In the Old Testament, He promised to lead us beside still waters where we could drink our fill. In the New Testament, He promised to give us living water so we will never thirst again.

So, 3.72 miles, six kilometers, later, I am grateful for fresh, clean, cold water. And living water.

The Fourteenth Miracle

“The one who has dipped his hand into the bowl with me will betray me. The Son of Man will go just as it is written about him. But woe to that man who betrays the Son of Man! It would be better for him if he had not been born.” Matt. 26:23 (NIV)

In the early 1980’s I cared for a forty-eight year-old man with an acute subarachnoid hemorrhage from aneurysm. In those days delaying surgery for seven days after the initial bleed was thought to allow time for the brain swelling to go down making the surgery safer. The decreased surgical mortality made up for the small number of people who would re-bleed during the waiting period. One of the trickiest parameters to manage during that week was blood pressure. If the pressure went too high, the aneurysm would rupture; if the pressure went too low, the patient would suffer a stroke.

This man’s high blood pressure was difficult to control on several medicines. Fearing a rupture any moment, I ordered a seldom-used IV alpha-blocker at a low test dosage of 0.5mg, not wanting to over-treat. Normal doses would be 1 to 2 mg. An hour after the phone call, I got a call from the nurse that the patient had gone into shock and the ICU staff had already begun resuscitation. I arrived at the hospital a few minutes later to help with the unsuccessful code.

The fatal blood pressure drop had occurred shortly after the “test” dose. The nurse held out the empty 5.0 mg. glass vial. She had given ten times the ordered dose, a lethal mistake.

They don’t make that drug anymore, and pharmaceutical companies now take care to avoid packaging medicines in ways that make such mistakes easy. But the changes came too late for that patient, too late for that nurse.

She was inconsolable.

We make mistakes. She read a drug label wrong. Judas Iscariot read the Messiah wrong, and no one has ever forgotten the betrayal with a kiss. I know I’ve made big mistakes. A drill plunging into the all-important speech and language areas as I tried to drain a subdural hematoma. An injury to the carotid artery leading to a fatal stroke while I tried to get control of the blood flow to a giant aneurysm. A wrong-sided scalp incision. A bruised spinal cord.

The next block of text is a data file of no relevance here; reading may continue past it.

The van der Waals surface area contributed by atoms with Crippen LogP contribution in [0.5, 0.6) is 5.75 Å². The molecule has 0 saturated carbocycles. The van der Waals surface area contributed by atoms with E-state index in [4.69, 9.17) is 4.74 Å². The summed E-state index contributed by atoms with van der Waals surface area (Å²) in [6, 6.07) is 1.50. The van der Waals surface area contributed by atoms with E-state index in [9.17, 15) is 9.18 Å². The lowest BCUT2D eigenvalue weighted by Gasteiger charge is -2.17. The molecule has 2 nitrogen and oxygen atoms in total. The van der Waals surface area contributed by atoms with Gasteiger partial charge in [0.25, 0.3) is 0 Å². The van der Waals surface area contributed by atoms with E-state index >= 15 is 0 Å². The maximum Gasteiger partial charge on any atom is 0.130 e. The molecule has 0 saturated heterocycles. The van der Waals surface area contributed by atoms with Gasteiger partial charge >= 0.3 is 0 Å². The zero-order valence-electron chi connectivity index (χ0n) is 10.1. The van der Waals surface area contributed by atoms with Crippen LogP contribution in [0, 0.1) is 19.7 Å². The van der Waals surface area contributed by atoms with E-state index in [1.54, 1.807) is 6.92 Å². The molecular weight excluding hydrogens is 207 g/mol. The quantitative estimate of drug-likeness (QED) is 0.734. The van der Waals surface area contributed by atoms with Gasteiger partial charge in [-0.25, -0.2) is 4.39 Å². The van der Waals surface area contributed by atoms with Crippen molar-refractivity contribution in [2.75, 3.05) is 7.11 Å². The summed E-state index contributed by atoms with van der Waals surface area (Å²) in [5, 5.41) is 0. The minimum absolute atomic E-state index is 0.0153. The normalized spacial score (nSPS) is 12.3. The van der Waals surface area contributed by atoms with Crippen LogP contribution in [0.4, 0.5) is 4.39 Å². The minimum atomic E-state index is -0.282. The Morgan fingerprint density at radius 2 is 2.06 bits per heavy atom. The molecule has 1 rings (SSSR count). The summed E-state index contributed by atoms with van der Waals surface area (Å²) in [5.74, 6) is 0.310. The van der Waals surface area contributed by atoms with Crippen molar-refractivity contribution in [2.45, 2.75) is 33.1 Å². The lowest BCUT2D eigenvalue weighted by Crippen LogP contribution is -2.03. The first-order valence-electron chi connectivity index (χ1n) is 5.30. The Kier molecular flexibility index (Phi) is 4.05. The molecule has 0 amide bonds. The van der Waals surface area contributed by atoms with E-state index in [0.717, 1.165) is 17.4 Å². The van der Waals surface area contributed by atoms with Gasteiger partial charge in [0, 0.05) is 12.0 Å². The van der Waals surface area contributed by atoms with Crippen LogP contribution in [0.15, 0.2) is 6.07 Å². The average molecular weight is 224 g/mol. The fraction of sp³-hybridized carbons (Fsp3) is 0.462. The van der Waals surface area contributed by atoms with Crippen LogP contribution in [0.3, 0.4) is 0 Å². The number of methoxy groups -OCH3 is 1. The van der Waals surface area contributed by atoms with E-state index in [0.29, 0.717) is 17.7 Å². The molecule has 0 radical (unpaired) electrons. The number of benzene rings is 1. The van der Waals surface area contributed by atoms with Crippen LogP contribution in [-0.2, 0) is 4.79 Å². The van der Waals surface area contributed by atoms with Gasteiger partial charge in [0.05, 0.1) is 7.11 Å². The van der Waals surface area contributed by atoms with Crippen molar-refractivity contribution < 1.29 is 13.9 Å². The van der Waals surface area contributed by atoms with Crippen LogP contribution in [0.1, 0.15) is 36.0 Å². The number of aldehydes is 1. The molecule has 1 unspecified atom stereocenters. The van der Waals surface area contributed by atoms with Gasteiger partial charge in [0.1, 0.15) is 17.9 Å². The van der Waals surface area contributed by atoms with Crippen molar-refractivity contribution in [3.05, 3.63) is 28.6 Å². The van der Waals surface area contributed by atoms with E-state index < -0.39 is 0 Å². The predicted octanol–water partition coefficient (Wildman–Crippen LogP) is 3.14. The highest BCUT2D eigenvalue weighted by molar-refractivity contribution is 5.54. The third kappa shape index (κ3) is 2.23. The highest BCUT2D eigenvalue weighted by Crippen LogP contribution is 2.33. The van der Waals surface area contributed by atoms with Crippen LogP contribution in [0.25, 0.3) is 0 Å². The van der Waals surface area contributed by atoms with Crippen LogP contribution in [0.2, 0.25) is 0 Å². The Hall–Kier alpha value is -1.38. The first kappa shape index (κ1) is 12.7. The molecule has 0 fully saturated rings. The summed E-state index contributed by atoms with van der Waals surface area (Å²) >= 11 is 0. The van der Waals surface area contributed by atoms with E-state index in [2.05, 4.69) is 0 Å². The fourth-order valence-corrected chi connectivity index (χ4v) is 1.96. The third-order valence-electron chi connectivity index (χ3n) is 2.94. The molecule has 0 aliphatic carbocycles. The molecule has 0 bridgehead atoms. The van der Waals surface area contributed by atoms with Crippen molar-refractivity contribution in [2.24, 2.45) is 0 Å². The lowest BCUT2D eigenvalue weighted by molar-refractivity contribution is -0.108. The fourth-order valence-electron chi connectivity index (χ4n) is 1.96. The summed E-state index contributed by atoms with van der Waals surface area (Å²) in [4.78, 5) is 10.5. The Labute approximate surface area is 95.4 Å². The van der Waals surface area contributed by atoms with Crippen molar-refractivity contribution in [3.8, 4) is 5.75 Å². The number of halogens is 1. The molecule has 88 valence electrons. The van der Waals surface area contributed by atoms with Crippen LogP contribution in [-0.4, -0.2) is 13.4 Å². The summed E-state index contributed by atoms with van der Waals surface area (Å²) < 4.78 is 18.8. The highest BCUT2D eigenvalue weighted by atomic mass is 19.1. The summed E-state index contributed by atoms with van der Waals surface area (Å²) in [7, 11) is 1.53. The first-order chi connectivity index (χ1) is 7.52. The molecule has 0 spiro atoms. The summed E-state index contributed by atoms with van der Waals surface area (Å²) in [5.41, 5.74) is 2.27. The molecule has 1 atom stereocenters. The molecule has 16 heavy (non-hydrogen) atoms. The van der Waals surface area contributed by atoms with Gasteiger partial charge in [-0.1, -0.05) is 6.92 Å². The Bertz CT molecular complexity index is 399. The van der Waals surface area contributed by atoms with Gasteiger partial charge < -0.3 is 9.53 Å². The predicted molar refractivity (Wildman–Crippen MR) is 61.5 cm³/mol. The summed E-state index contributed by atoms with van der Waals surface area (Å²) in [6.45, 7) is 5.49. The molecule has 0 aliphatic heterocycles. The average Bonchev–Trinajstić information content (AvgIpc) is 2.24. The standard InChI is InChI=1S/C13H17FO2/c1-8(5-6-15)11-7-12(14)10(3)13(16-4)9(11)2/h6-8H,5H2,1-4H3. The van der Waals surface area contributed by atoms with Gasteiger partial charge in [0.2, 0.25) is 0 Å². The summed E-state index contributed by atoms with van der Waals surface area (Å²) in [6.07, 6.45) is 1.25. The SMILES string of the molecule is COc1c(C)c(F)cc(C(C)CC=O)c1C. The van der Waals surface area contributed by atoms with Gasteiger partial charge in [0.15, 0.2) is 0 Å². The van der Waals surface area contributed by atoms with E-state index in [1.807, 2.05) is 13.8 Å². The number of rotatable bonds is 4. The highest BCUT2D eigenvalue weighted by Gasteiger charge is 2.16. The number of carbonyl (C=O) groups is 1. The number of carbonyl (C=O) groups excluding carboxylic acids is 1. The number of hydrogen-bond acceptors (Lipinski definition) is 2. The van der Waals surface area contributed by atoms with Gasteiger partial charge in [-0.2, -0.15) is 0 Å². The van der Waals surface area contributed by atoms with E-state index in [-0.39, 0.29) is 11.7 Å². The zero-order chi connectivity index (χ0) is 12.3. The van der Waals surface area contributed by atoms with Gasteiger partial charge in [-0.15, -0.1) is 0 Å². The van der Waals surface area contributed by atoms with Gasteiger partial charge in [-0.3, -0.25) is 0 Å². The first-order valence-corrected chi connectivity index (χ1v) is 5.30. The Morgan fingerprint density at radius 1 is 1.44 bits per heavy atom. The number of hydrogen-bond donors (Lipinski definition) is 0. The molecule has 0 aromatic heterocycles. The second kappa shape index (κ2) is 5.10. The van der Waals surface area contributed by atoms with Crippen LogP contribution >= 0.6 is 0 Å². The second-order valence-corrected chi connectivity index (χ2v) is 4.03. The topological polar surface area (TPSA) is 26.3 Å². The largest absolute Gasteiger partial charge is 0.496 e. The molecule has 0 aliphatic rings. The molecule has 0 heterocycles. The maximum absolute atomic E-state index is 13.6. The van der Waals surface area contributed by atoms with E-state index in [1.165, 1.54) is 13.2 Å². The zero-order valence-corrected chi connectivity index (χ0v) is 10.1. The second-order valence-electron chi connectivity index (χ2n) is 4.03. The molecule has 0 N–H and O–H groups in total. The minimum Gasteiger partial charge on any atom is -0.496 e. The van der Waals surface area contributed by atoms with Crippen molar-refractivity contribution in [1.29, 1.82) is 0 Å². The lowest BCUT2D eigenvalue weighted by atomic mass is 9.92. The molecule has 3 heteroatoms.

The consequences of the big mistake are not limited to the victim. Yes, the nurse’s patient died. But what happened to the nurse? She was a good nurse–smart, hard-working, and compassionate. When we lost the patient, did we lose the nurse too? What happened to me?

Yes, Jesus died. But what happened to Judas?

When Judas, who had betrayed him, saw that Jesus was condemned, he was seized with remorse and returned the thirty silver coins to the chief priests and elders. “I have sinned,” he said, “for I have betrayed innocent blood.”

“What is that to us?” they replied. “That’s your responsibility.”

So Judas threw the money into the temple and left. Then he went away and hanged himself. Matt. 27:3-5 (NIV)

Remorse leads to despair. Returning the money was not enough. Despair led to suicide.

The nurse underwent a review and received a cautionary letter in her permanent file. She took a course in error prevention. The drug company changed the way they packaged the medicine and the hospital changed risky methods of ordering and dispensing medicines. She could have returned to working in the ICU, but she did not. Because she needed one more thing to be fully restored.

I know. There are times when the word Sorry is too small. I’ve paid for the consequences of my own mistakes, struggled with my own self-confidence, wondered if I should go back the next day to take care of the next sick person.

The passion story of Jesus carries a parallel story of betrayal. Judas wasn’t the only one to lose hope. Peter, in spite of his bluster of faithfulness on the night of the arrest (quote: “Even if I have to die with you I will never disown you”) by morning had indeed publicly denied knowing Jesus three times. When the cock crowed at the break of dawn, Peter remember his vow and wept.